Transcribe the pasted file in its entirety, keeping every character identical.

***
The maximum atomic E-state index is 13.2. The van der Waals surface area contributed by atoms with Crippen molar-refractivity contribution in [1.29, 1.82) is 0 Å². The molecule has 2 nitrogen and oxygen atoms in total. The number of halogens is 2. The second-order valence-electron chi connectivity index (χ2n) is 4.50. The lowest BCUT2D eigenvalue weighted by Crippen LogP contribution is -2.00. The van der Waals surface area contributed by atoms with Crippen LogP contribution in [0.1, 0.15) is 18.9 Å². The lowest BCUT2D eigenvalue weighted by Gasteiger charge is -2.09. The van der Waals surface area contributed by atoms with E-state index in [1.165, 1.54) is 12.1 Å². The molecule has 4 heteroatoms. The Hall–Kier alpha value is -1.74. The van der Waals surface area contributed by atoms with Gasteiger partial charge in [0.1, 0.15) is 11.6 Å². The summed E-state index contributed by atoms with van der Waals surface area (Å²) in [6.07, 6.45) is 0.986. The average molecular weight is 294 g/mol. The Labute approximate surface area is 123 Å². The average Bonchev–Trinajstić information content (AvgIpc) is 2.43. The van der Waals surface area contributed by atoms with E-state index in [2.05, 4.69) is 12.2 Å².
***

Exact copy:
The maximum atomic E-state index is 13.2. The van der Waals surface area contributed by atoms with Crippen molar-refractivity contribution in [1.29, 1.82) is 0 Å². The molecule has 2 nitrogen and oxygen atoms in total. The number of halogens is 2. The second-order valence-electron chi connectivity index (χ2n) is 4.50. The lowest BCUT2D eigenvalue weighted by Crippen LogP contribution is -2.00. The van der Waals surface area contributed by atoms with Crippen LogP contribution in [0.1, 0.15) is 18.9 Å². The lowest BCUT2D eigenvalue weighted by Gasteiger charge is -2.09. The van der Waals surface area contributed by atoms with E-state index in [1.165, 1.54) is 12.1 Å². The molecule has 4 heteroatoms. The Hall–Kier alpha value is -1.74. The van der Waals surface area contributed by atoms with Gasteiger partial charge in [0.1, 0.15) is 11.6 Å². The summed E-state index contributed by atoms with van der Waals surface area (Å²) in [6.07, 6.45) is 0.986. The average molecular weight is 294 g/mol. The Labute approximate surface area is 123 Å². The average Bonchev–Trinajstić information content (AvgIpc) is 2.43. The van der Waals surface area contributed by atoms with E-state index in [2.05, 4.69) is 12.2 Å².